An Excerpt From "It's Your Money"


I've read Eric's book three times, and after each chapter I keep telling him, "THIS IS SO GOOD." I'm so, so proud of him. I wanted to share with you a chapter so you can all see how good it is. The ebook will be on sale for $4.99 next Thursday on our blog and Amazon! We're also working on a paperback copy and audio version, so stay tuned! It'sYourMoney2

Chapter 1: Young Money

I didn't learn much about money when I was younger. As a kid, I knew that holidays meant a few cards with cash in them and also that there would be no present to open from that particular relative. I began to get suspicious when my parents demanded that I give them the cash for safe keeping. That's when I knew it was worth something.

As time went on, I learned on the playground that I didn't have to wait for a holiday or my birthday to earn money. Heck, all I had to do was wait for my teeth to fall out! Too bad I was late to that game, and the Tooth Fairy didn't pay near as much at my house as my friends were telling me about on the playground.

I think I was 11 before I really understood how to earn money. My sister was three years older than me and she had just gotten her first job. When I asked my mom why my sister had to go to work after school, she said, “Because she wants to buy a car when she is 16, so she has to work and save her money." My brain nearly exploded. This was my first introduction to savings. And buying a car was motivation enough for me to want to get a job and save my money.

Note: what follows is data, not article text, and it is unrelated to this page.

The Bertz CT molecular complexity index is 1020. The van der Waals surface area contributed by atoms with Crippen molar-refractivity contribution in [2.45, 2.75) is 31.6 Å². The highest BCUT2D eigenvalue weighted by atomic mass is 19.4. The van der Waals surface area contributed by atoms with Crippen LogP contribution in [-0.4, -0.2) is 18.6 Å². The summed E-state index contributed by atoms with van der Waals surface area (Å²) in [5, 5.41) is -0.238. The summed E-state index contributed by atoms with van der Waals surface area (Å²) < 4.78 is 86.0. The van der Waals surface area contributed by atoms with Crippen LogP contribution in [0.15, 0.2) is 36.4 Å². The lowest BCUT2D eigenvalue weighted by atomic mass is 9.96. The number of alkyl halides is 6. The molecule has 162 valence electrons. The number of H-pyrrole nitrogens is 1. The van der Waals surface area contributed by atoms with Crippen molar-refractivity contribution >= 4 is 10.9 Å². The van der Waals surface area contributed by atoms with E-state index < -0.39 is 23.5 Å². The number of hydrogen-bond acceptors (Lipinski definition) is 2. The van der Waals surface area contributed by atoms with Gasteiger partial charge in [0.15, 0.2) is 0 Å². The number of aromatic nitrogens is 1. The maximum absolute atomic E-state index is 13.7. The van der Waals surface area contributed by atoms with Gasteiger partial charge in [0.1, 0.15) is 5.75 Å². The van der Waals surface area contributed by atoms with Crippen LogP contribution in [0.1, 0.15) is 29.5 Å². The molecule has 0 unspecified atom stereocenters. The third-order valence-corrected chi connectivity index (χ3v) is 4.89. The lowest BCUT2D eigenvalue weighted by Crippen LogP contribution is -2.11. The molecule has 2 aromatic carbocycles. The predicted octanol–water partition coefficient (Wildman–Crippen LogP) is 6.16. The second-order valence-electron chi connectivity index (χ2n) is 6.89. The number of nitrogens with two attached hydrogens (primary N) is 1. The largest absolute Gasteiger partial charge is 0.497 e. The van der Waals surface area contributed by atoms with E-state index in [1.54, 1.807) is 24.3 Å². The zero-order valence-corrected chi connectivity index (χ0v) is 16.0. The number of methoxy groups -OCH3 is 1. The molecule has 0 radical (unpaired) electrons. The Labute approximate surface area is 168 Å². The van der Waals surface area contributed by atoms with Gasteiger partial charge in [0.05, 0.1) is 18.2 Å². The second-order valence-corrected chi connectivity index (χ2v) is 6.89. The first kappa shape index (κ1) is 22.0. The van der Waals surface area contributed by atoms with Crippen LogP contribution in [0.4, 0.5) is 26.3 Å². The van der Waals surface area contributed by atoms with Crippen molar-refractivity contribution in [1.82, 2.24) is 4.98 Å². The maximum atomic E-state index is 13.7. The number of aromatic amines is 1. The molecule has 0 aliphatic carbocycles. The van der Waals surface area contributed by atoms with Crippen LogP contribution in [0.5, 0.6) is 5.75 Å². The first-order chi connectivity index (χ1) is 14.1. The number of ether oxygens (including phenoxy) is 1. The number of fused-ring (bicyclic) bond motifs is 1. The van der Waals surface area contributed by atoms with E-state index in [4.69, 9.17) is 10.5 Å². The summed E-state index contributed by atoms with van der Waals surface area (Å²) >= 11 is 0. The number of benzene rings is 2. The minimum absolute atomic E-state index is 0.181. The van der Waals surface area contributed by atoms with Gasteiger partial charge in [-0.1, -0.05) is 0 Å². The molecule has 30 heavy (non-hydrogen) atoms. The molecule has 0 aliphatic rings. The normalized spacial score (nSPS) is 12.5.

So, exactly one week after I was legally eligible to have a job in the state of Iowa (age 14), I started washing dishes at a local restaurant and saved my money so I could buy a car. School, sports and work is where my time was spent from ages 14 to 18.

When I turned 15, I bought my first car: a 1985 Monte Carlo. It cost me $1,500. After that, I decided saving money was for the birds. Spending money, now that's where it was at. The only payment I had to make was at the gas station to fill up the beast of a car ($1.19 per gallon is what I remember paying).

Working part-time and having no big payments meant I was free to spend my money as I wanted. And that is the philosophy that carried me through high school, college and into the real world.

Lesson #1: Make money to spend money.

Spending was fun. I was never taught the power of savings other than short-term savings to pay for something I wanted. Which did come in handy later, but I was missing out on a big lesson.


Eric goes on to tell about how I grew up learning about money, and how that set us up for a difficult time when we got married. But luckily the story doesn't end there.

Here's a look at the table of contents:

Part I: Everything I Know About Money I Learned the Hard Way

  • Note From the Author
  • Introduction
  • Chapter 1: Young Money
  • Chapter 2: The Other Half of the Story
  • Chapter 3: When You Mix the Two Together
  • Chapter 4: The Honeymoon
  • Chapter 5: The House We Weren’t Ready to Buy
  • Chapter 6: The Jeep Daddy Bought
  • Chapter 7: The Breaking Point
  • Chapter 8: The First Thing Saved: Our Marriage
  • Chapter 9: Our First Budget
  • Chapter 10: A $39,000 Hole
  • Chapter 11: Climbing Out of Debt
  • Part I: Conclusion

Part II: Helping You and your Money Work Harder and Smarter

  • Chapter 12: Accountability
  • Chapter 13: Budgeting Gets a Bad Rap
  • Chapter 14: Enjoying the Journey
  • Chapter 15: Getting Started: Your First Budget
  • Chapter 16: Keeping a Budget Going
  • Chapter 17: Play the Budget Game
  • Chapter 18: Why Get out of Debt?
  • Chapter 19: Grab a Shovel and Start Digging
  • Chapter 20: Plan for the Worst, Hope for the Best
  • Chapter 21: Saving for Everything
  • Part 2: Conclusion

Thanks for reading! We are so excited for the official launch next Thursday!